Popularity contest – twitter, influence, and universities
Twitter is big and universities are embracing twitter in a big way. From the University of Louisville barring athletes from using specific words on twitter, to Florida State University offering a course teaching students how to raise their Klout score using twitter, to professors encouraging twitter use to grow students’ writing abilities, twitter is changing the way higher education works.
For the most part, I think twitter is having a very positive influence on higher education. My grad school embraced twitter, with nearly every student service and department having a twitter account. If I wanted to voice a complaint about a library location closing at noon on Saturday, I could make my thoughts heard in a very direct and public manner.
Encouraging students to embrace twitter also teaches them the importance of cultivating an online presence and how to advertise their work and themselves in a digital age. In my undergrad degree I never heard the word twitter mentioned in by professors and while my grad school embraced the service, it never recommended that we should. Learning how best to use twitter was something I had to learn outside of the university.
But with all the good twitter brings, it carries a dangerous trend – the thought that twitter success corresponds with anything in the real world. Or simply, that ‘twitter success’ even exists.
Let me clarify what I mean. Let’s compare twitter to real-world social groups. Some people have more friends, some people have fewer. Some people have their stories repeated by others, some people don’t. It would be ridiculous to try to measure one’s standing in his or her social group, let alone to attempt to use this measure as an indication of their success in life.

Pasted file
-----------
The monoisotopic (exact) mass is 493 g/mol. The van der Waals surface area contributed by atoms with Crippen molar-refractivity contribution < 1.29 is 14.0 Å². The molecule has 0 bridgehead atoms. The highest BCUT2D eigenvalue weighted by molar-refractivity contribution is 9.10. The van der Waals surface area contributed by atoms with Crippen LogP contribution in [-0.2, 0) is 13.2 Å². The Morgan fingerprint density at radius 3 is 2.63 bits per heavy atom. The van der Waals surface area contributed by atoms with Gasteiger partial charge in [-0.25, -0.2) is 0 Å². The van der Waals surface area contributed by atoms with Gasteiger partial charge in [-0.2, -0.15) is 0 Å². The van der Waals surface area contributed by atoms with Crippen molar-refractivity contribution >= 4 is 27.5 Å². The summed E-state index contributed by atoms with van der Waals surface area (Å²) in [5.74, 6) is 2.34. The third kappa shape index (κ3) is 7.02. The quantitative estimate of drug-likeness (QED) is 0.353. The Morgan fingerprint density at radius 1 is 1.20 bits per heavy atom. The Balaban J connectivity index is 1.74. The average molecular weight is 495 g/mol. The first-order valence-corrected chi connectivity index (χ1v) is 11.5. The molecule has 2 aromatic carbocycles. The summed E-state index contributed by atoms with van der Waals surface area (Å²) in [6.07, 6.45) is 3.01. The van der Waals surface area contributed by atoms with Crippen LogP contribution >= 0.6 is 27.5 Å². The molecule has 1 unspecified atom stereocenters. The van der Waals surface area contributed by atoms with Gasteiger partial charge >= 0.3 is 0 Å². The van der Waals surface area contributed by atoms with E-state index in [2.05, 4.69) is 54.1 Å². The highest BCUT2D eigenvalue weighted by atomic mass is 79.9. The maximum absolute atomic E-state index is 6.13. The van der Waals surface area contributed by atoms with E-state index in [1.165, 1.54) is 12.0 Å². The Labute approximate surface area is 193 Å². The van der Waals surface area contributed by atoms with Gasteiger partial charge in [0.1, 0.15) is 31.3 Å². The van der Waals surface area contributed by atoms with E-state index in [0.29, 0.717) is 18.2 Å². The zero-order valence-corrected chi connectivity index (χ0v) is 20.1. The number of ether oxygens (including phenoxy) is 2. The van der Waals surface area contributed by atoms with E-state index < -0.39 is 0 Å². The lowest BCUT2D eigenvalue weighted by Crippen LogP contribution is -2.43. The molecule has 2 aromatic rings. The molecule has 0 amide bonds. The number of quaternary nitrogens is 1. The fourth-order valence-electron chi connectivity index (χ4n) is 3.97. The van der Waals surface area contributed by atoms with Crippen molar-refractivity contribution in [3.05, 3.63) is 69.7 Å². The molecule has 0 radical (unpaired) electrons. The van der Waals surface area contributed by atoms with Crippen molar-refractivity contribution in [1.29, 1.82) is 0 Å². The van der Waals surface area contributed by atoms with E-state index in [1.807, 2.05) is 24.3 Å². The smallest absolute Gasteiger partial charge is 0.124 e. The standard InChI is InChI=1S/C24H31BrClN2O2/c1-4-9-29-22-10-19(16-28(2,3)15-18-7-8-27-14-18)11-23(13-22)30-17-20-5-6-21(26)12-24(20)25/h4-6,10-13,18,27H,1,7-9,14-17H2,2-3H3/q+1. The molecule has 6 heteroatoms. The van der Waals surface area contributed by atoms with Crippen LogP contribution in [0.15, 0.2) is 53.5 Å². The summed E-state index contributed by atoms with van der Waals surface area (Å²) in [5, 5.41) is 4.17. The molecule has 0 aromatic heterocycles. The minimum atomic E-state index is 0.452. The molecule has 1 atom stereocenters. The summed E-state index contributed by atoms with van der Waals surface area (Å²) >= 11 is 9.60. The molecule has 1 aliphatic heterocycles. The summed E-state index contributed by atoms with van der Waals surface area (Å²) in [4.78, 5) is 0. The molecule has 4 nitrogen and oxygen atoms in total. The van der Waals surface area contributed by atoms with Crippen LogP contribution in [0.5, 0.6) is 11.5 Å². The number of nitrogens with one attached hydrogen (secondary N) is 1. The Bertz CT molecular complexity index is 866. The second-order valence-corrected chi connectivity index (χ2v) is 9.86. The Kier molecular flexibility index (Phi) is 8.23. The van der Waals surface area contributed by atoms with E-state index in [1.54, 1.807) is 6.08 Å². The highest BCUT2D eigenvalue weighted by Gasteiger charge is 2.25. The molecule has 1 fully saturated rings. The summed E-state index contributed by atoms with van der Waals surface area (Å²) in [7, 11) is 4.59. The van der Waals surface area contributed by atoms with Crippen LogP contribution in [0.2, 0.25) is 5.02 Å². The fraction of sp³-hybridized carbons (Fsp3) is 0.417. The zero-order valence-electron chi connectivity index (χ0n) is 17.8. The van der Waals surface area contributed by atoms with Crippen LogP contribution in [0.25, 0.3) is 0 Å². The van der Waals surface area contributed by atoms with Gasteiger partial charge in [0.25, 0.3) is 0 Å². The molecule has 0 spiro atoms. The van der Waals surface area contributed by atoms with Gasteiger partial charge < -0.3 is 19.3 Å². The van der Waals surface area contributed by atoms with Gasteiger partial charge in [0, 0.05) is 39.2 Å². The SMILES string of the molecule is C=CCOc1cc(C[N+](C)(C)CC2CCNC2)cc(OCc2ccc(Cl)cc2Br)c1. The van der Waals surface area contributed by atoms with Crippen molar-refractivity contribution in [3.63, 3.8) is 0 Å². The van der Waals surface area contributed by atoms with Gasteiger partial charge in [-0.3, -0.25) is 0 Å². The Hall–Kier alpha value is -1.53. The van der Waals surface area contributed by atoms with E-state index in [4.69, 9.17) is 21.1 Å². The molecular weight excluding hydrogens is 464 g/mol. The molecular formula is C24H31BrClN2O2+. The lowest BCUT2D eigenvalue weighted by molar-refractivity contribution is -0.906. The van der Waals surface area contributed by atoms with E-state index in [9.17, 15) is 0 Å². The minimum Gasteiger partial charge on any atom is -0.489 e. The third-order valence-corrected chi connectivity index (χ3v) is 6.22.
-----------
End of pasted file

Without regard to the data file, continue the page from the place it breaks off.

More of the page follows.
While measuring one’s social success seems ludicrous in real life, it’s happening every day online.
Services like Klout promise to provide users with a way of measuring their online influence. Klout states its mission is to “empower every person by unlocking their influence.” They claim their “killer team of scientists” has found a way to distill your influence on a variety of social networks into a single, quantifiable score.
Sounds like snake-oil? It’s because it probably is. In a great article called “Klout, IQ and Reification – Why Trying to Measure Influence is Dangerous,” Jeff Turner writes:
“Like “intelligence”, Klout, is not a thing. And the thing it measures, influence, is not a thing. They are all just words with a very high degree of abastraction. “But if we believe it to be a thing, like the pancreas or liver, then we will believe scientific procedures can locate it and measure it.””
Scores are easy for people to understand. They make complex realities into a simple number, bringing order to a chaotic world. Many people accept Klout’s metrics as accurate reflections of individual’s social media success. Some companies are even looking at Klout scores as part of the hiring process, thus leading to the above-mentioned class at Florida State University teaching students how to game the Klout system.
A large follower to following ratio is often taken as a sign of twitter success, an indication of one’s online influence. Such a ratio is so desirable that many people are even willing to pay for it. Services like twiends.com and followmania.com promise to increase your followers overnight for a small fee. To learn more about these services, I signed up for a free Twiends account a few months ago. I wrote about my negative experience with the service here.
In a nutshell, twiends works as follows – by syncing your twitter account with their service you are given a profile on their own site as well as a number of ‘seeds’ (to use twiends’s parlance). When people follow your twitter account they receive a number of your seeds, thus depleting your total seeds and adding to theirs.